Reviews: Space Case by Stuart Gibbs
Space Case by Stuart Gibbs (Simon & Schuster, September 2015)
What’s interesting about the idea of genre is that it isn’t a perfect set of delineations that allow books to fall neatly into one area or another. Many books skirt more than one genre at a time. The mixtures and crossovers lead to stories that are space westerns, dark fantasy, steampunk, etc. In the case of Stuart Gibbs’ newest offering, we have a plot arc that is a mystery set in a science fictional setting.
Twelve-year-old Dashiell Gibson is one of the first kids to live on the moon. He’s a bit of celebrity back home because of it–every wants to know what it’s like to live on Moon Base Alpha. But living on the first moon colony isn’t all that wonderful. There isn’t a lot to do, the meals are less than inspiring and the toilet facilities are, well, a real pain in the you know what. So, most of Dash’s time is spent being bored . . . until one of the lunar scientists turns up dead–and Dash is certain he was murdered. He knows that Dr. Holtz wouldn’t have gone out onto the lunar surface with his headgear not properly attached, and he suspects the doctor was about to make an important announcement to the moon colony. It’s apparently an announcement that someone else would kill to prevent.
Now Dash and his allies are hunting for clues and trying to avoid the adults who just want to put the whole thing under wraps. But what Dash might discover in his investigation might just put his own life at risk . . .
Stuart Gibbs has created a nicely approachable science fiction landscape that manages to combine a decent amount of science and technology without descending into technobabble or long winded explanations. Instead, our near future moon colony is seen from the restless and jaded eyes of one of it’s tween residents–one who really hates having to use the special toilets that constantly jam. This first person story makes the idea of a moon colony seem both believable, and a tad pedestrian, but in a good way. This is no far flung future dream, but a grounded look at what it might really be like to live in isolated and cramped quarters on the moon. There are mean kids and friends, suspicious adults and clueless guardians. Dash has to navigate all these relationships to find his proof that the doc was murdered.
This whodunnit in space is fairly well played, though I think without the exotic setting the mystery would not be quite as adventurous or interesting. Readers who enjoy mysteries as well as those interested in science fiction will likely enjoy this–especially if they enjoy stories with a humorous first person perspective.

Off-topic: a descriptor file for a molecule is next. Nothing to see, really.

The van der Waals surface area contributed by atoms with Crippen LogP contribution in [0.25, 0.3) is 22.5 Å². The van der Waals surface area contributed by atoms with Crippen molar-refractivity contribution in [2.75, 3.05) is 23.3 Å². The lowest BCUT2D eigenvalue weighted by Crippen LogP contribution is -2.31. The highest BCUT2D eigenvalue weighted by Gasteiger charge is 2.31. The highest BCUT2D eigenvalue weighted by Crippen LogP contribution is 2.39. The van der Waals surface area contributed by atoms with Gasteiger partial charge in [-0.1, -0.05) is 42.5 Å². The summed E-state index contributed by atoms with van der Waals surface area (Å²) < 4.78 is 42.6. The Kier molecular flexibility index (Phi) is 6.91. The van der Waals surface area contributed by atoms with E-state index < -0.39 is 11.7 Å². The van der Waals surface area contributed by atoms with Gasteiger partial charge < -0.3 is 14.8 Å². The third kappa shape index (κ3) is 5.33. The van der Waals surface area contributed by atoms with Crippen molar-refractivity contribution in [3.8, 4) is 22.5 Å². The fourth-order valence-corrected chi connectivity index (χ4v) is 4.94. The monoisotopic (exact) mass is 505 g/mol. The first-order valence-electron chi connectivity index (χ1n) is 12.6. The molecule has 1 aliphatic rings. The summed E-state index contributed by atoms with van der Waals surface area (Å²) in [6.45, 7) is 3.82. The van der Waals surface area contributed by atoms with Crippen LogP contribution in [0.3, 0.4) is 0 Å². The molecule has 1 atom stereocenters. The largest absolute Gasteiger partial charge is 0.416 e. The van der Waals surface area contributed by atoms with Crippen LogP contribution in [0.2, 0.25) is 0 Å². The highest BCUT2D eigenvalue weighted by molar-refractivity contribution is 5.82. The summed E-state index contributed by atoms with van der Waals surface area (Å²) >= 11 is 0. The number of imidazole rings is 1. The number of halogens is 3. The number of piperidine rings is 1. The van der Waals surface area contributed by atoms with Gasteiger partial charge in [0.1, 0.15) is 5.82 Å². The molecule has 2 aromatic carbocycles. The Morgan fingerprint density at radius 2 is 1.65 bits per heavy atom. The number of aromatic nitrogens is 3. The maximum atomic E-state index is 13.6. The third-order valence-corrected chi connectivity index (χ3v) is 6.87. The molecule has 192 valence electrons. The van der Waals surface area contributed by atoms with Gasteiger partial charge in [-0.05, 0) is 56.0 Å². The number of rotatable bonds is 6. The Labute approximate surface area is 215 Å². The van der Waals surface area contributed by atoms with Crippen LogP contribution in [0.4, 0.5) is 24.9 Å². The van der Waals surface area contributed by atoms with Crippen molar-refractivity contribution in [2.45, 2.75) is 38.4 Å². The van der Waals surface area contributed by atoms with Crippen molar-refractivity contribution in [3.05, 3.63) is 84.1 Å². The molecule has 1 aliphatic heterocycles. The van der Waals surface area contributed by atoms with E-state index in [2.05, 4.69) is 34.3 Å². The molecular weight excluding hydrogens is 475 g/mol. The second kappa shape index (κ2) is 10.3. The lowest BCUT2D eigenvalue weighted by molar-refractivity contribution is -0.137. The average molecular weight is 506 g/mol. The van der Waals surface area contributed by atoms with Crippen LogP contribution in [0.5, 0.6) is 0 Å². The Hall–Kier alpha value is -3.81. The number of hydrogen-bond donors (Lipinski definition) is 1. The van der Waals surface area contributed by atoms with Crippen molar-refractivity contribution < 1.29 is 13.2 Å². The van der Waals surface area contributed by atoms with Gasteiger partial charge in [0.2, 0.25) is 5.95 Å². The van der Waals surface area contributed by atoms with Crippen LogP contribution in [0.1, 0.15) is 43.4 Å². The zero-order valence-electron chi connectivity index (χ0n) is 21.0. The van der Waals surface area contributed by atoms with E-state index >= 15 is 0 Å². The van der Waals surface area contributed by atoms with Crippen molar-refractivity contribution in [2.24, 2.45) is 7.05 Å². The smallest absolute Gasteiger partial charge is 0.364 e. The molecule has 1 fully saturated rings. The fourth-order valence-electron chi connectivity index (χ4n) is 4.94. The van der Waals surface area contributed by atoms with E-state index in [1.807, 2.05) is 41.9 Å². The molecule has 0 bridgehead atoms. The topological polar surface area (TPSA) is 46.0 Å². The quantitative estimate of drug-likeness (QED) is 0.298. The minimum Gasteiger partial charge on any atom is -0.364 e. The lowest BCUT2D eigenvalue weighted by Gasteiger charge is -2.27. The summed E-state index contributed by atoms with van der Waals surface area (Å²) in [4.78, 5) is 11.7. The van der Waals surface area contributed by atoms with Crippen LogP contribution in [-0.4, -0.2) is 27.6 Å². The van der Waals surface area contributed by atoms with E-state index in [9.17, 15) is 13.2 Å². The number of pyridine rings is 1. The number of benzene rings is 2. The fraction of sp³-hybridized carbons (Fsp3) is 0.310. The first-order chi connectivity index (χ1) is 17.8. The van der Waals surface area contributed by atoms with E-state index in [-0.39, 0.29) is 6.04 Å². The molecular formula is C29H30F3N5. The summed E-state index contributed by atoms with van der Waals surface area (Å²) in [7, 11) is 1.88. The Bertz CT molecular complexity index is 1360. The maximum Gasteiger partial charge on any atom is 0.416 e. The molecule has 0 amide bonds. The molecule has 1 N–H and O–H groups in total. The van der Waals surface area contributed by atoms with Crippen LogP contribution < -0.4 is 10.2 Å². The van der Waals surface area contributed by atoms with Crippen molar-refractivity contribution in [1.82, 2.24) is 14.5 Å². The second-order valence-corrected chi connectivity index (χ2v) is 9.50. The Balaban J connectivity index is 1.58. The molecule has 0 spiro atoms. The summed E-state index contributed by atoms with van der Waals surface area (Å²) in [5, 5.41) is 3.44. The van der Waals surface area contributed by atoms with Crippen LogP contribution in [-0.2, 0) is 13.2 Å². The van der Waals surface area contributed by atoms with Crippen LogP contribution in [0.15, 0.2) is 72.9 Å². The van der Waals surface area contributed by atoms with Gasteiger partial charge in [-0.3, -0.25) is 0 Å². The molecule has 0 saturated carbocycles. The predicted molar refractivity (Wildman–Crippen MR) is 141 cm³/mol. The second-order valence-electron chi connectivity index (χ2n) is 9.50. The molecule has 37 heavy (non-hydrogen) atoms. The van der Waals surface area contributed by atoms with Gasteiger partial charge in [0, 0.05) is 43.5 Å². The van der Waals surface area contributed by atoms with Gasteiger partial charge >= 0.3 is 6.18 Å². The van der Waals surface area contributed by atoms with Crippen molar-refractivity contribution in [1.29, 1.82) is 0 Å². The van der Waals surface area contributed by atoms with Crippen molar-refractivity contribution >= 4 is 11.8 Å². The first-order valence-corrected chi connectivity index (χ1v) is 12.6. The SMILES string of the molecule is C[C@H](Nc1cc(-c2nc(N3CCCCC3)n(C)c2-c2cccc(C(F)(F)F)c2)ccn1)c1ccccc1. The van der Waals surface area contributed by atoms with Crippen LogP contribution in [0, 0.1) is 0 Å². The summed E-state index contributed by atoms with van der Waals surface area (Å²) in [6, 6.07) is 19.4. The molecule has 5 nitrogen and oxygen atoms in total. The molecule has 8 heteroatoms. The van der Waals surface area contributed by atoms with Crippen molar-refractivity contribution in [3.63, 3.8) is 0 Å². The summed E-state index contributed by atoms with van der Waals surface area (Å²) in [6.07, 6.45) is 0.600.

My main issue with the book is one that is difficult to explain because it’s also an extreme spoiler, so you’ll forgive me if I’m purposefully vague. I’m not a fan of the particular type of plot twist/reveal used in this story–particularly not when so much hinges on it. I found that while I was really on board with most of the story from start to finish, this particular end plot point and close to the story really threw me off. In both tone and expectation, it really changed the overall feel of the book and made the conclusion feel like a different story altogether. While I believe the plot twist may not hit everyone that way, those who are faithfully following the mystery and expect a very logical wrap up could be thrown by this reveal. It sends the book a little off the rails from what I expected it to be.
Still, if anyone can name another middle grade science fiction adventure book with a bi-racial protagonist, I’d be surprised. (Pleased, but surprised). What Gibbs has created here will entertain readers who want fast-paced science fiction that keeps a positive viewpoint towards the future. Mystery readers who don’t mind an unusual setting or are already fans of the author’s work will likely snap it up and devour it as well. Given it’s accessible protagonist and fairly grounded, near future story, it should also attract a fair number of non-genre readers as well, which is always a good way of introducing new audiences to the realm of speculative fiction.
Publisher: Simon & Schuster
Publication Date: September 2014
Recommended for grades 4 and up.
Posted on November 29, 2014, in General Posts, Reviews and tagged Books, Children's Literature, literature, MG Books, Middle-Grade Fiction, Mysteries, Reading, reviews, Science Fiction, SF. Bookmark the permalink. 2 Comments.